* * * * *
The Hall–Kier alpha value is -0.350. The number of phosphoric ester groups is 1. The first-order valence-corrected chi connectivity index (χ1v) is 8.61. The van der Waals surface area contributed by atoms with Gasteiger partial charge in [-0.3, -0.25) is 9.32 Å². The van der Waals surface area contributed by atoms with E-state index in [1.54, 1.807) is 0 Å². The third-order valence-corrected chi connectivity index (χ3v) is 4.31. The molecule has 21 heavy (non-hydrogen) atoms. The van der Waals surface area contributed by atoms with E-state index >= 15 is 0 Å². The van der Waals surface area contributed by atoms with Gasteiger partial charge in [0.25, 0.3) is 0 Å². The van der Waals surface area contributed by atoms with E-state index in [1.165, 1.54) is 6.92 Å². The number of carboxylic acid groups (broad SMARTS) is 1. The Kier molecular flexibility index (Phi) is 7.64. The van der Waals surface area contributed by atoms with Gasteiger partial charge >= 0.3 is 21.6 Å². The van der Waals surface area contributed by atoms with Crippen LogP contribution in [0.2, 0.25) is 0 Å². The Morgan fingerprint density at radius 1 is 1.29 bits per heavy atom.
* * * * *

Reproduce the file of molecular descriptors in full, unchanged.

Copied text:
The Hall–Kier alpha value is -0.350. The number of phosphoric ester groups is 1. The first-order valence-corrected chi connectivity index (χ1v) is 8.61. The van der Waals surface area contributed by atoms with Gasteiger partial charge in [-0.3, -0.25) is 9.32 Å². The van der Waals surface area contributed by atoms with E-state index in [1.54, 1.807) is 0 Å². The third-order valence-corrected chi connectivity index (χ3v) is 4.31. The molecule has 21 heavy (non-hydrogen) atoms. The van der Waals surface area contributed by atoms with E-state index >= 15 is 0 Å². The van der Waals surface area contributed by atoms with Gasteiger partial charge in [0.25, 0.3) is 0 Å². The van der Waals surface area contributed by atoms with E-state index in [1.165, 1.54) is 6.92 Å². The number of carboxylic acid groups (broad SMARTS) is 1. The Kier molecular flexibility index (Phi) is 7.64. The van der Waals surface area contributed by atoms with Gasteiger partial charge >= 0.3 is 21.6 Å². The van der Waals surface area contributed by atoms with Crippen LogP contribution in [0.2, 0.25) is 0 Å². The Morgan fingerprint density at radius 1 is 1.29 bits per heavy atom.